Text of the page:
Beeper ball gives visually impaired children a chance to play sports
ELDON — One woman's vision has left dozens of kids all across Missouri happy.
Angela Meadors, who teaches visually impaired kids in eight school districts across mid-Missouri, has wanted to bring an event to the area for her kids to enjoy for years.
That event was beeper ball.
"I really wanted to plan something like this for a while because a lot of my kids, they're the only one in their whole district who is blind or visually impaired," Meadors said. "So they don't have a lot of time or opportunities to be around other kids who are visually impaired."
Beeper ball is designed to allow children who have seeing disabilities play a modified version of baseball. Each kid is assigned a "helper" to aid them in fielding and running to the "bases."
The rules of the game are simple: a softball with a built-in beeper is put on a tee. There are two bases on the field. Once a kid hits the ball, he or she must run to the base that is ringing. If the kid makes it to the base before the defense can get the ball, his or her's team gets a point. If the defense gets the ball first, however, the kid is out. Teams alternate at-bats until the three-inning game is completed.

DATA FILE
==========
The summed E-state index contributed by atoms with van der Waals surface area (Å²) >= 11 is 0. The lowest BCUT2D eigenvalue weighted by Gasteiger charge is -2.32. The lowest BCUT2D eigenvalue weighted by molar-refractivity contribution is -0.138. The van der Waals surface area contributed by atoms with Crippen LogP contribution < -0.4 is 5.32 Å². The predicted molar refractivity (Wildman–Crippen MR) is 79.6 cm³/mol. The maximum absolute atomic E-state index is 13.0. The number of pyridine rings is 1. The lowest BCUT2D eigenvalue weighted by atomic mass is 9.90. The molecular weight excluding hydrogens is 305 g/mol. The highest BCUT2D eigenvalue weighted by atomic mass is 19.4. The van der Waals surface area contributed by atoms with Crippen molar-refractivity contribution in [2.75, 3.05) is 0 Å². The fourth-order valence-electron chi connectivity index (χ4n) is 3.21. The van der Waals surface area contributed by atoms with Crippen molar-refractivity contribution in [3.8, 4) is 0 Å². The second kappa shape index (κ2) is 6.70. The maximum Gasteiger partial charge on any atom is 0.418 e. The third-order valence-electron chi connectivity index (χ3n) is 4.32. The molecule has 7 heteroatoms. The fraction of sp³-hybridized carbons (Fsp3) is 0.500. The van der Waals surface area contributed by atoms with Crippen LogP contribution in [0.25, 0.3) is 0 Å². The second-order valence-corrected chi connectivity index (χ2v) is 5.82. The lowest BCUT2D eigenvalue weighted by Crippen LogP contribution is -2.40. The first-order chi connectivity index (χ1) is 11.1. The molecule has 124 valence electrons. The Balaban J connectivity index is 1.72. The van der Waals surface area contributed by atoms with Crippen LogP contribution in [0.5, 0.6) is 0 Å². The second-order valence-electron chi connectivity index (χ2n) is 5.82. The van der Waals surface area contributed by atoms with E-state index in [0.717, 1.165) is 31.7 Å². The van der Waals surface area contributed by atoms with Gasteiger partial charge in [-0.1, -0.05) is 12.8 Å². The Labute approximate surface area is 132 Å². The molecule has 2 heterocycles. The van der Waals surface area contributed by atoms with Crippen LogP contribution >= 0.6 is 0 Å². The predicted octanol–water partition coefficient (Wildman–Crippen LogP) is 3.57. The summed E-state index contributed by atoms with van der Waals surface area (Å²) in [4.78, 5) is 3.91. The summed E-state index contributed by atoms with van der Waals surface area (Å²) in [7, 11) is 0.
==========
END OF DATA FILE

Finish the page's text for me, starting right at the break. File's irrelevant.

The first tournament happened in June, with more than 30 kids from across the Midwest attending. The first event was so successful that a second one was held Saturday, Sept. 17 with about 15 kids from across Missouri.
"When we did this in June, it was almost hard not to cry because I have kids who have to go watch their brothers and sisters play little league and they've never gotten to play before," Meadors said. "And after the event in June, one of my girls said 'mom, I was an all-star today.' It was amazing."
After a successful first season, Meadors hopes this event can continue on for years to come.
"It will definitely be an annual event, if not a couple of times a year," Meadors said. "I'm also trying to think of other opportunities. I'm looking into a game called goalball, which is similar to soccer. I just really want to make us an organization that comes together as many times a year as we can and let these kids continue to make friends and relationships."
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